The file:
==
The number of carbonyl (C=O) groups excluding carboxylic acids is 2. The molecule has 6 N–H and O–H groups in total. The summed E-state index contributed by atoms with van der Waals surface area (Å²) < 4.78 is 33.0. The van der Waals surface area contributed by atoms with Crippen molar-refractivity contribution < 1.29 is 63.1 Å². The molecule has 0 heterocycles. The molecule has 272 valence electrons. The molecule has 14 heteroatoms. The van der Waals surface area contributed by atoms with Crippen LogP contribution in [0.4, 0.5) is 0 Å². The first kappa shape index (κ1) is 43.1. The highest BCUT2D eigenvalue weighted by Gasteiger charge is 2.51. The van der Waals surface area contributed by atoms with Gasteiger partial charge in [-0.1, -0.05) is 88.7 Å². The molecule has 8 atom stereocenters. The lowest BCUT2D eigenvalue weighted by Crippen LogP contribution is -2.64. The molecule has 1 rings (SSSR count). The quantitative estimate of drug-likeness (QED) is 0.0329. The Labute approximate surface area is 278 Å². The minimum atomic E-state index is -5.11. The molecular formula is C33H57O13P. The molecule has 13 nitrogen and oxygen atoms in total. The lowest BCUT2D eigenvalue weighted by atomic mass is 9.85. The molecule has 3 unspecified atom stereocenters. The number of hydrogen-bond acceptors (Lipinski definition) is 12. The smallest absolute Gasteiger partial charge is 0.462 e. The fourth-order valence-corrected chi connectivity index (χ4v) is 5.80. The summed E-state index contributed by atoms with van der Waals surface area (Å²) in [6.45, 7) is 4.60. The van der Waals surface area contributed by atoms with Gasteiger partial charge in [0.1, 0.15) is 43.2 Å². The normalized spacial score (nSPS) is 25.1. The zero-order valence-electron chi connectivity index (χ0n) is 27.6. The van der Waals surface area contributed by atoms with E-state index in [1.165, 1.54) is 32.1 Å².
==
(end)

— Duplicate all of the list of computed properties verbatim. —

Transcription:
The number of carbonyl (C=O) groups excluding carboxylic acids is 2. The molecule has 6 N–H and O–H groups in total. The summed E-state index contributed by atoms with van der Waals surface area (Å²) < 4.78 is 33.0. The van der Waals surface area contributed by atoms with Crippen molar-refractivity contribution < 1.29 is 63.1 Å². The molecule has 0 heterocycles. The molecule has 272 valence electrons. The molecule has 14 heteroatoms. The van der Waals surface area contributed by atoms with Crippen LogP contribution in [0.4, 0.5) is 0 Å². The first kappa shape index (κ1) is 43.1. The highest BCUT2D eigenvalue weighted by Gasteiger charge is 2.51. The van der Waals surface area contributed by atoms with Gasteiger partial charge in [-0.1, -0.05) is 88.7 Å². The molecule has 8 atom stereocenters. The lowest BCUT2D eigenvalue weighted by Crippen LogP contribution is -2.64. The molecule has 1 rings (SSSR count). The quantitative estimate of drug-likeness (QED) is 0.0329. The Labute approximate surface area is 278 Å². The minimum atomic E-state index is -5.11. The molecular formula is C33H57O13P. The molecule has 13 nitrogen and oxygen atoms in total. The lowest BCUT2D eigenvalue weighted by atomic mass is 9.85. The molecule has 3 unspecified atom stereocenters. The number of hydrogen-bond acceptors (Lipinski definition) is 12. The smallest absolute Gasteiger partial charge is 0.462 e. The fourth-order valence-corrected chi connectivity index (χ4v) is 5.80. The summed E-state index contributed by atoms with van der Waals surface area (Å²) in [6.45, 7) is 4.60. The van der Waals surface area contributed by atoms with Gasteiger partial charge in [0.1, 0.15) is 43.2 Å². The normalized spacial score (nSPS) is 25.1. The zero-order valence-electron chi connectivity index (χ0n) is 27.6. The van der Waals surface area contributed by atoms with E-state index in [1.165, 1.54) is 32.1 Å².